“We hope that the music will heighten the sense of taste and food, and that the food will equally heighten the sense of the music and the two will just go hand in hand,” Australian String Quartet viola player Stephen King says of the PitchFork event.
“The experience will involve smell as well as taste as well as feel and touch, so it’s all-immersive. It’s so much fun for us to put this together.”
PitchFork is a joint production by the Adelaide-based ASQ and local food experience presenters Post Dining, with a program of nine short pieces of music by both classical and contemporary composers accompanied by a range of complementary flavours.
There will be three shows (March 5, 6 and 7) with around 40 audience members seated cabaret-style in the foyer of the 130-year old Masonic Lodge (aka Freemasons’ Hall) on North Terrace.
“We’ve always felt that music is one of the senses that combines so well with the sense of taste – even when we think about programs normally, we’re thinking about balancing them for people and what would combine well, just like a chef would, so it seemed like just a natural marriage for these two things to go together,” King tells InDaily.
The ASQ members worked with Post Dining’s Stephanie Daughtry and Hannah Rohrlach to create the program, which begins with the guests being seated to the sounds of Philip Glass’s String Quartet No. 3 Mishima.
“In the beginning we will have something a bit more welcoming or transcendental, if you like… something that just sets the mood in a very different way, and then we will walk the audience through a whole set of different music,” King says.
“It includes a lot of very recent music, from composers such as Bryce Dessner from The National, so he’s a rock musician, to Joe Chindamo, who’s an Italian Australian who’s played a lot of jazz and writes some really jazz-influenced music, and then we go back to Scarlatti, who was the very earliest writer for string quartets back in the late 1600s.”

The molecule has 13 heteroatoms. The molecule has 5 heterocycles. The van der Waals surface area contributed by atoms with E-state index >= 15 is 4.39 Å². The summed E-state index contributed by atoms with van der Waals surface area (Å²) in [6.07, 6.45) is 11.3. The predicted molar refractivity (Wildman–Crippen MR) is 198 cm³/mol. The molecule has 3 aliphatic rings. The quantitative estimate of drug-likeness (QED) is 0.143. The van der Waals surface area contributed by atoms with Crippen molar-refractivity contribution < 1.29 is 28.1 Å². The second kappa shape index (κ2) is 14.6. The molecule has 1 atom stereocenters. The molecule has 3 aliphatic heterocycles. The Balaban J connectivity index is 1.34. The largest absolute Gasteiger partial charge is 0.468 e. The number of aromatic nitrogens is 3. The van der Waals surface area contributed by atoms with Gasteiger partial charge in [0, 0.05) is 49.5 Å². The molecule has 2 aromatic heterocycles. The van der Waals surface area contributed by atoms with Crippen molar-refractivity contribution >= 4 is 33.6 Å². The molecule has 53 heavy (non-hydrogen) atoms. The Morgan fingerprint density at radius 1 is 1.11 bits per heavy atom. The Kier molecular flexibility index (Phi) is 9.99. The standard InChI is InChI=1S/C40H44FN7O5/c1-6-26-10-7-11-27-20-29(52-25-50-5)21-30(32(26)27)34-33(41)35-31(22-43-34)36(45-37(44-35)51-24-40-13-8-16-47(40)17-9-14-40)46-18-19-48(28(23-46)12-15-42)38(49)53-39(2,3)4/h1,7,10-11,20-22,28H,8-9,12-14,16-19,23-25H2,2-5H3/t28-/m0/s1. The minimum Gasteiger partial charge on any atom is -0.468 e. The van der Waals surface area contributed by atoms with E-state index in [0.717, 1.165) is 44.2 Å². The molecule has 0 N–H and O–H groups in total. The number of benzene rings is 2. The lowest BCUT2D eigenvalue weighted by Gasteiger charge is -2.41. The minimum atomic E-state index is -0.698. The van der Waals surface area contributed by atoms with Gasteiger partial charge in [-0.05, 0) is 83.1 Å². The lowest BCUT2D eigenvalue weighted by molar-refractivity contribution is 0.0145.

For many of its previous shows, Post Dining has commissioned musicians to create music to go with its food experiences, and Daughtry says they relished the opportunity to take a different approach working with the ASQ’s repertoire.
“I think the classical music works really well with food because it’s very emotional so we’ve had a lot of inspiration to draw from when we’ve been designing food to match that.
“All the pieces they’ve brought to the table are different and unique.”
Aside from the chilli-chocolate-smashing accompanying Shostakovich’s String Quartet No. 10, she hints that there may be pear and aniseed flavours with Schubert’s String Quartet in D Minor Death and the Maiden, and “something a bit earthy and unexpected” incorporating native flavours alongside David Paterson’s Quartetsätze.
The courses are bite-sized – ie don’t expect dinner – and each has an interactive element.
“One of the courses will have cheese, so there is a savoury element, and others will be sweet and playful to bring out that childlike side in our audience,” Daughtry says.
The ASQ, which is presenting PitchFork as part of its Close Quarters series, is excited to be performing for the first time in the Masonic Lodge, King says.
“We just love the space, that it’s different but it’s still right in the heart of the city, and it’s somewhere that many people won’t have been and that also makes it a new experience.”
The Masonic Lodge Adelaide Fringe program is being presented by Gluttony, which has also created a pop-up Green Room cocktail bar in a basement room (read more about that here).
The building has been given a Fringe makeover by Tess Footner (formerly of the Henry Austin) to give it a “loungey, sexy, vintage vibe”, with shows across three spaces that have been named The Phoenix, The Owl and The Little Sparrow, in addition to the foyer area being used for PitchFork.
The shows range include magic acts, comedy, music and theatre (see the full list here).
PitchFork will be in the Masonic Lodge foyer on March 5, 6 and 7.
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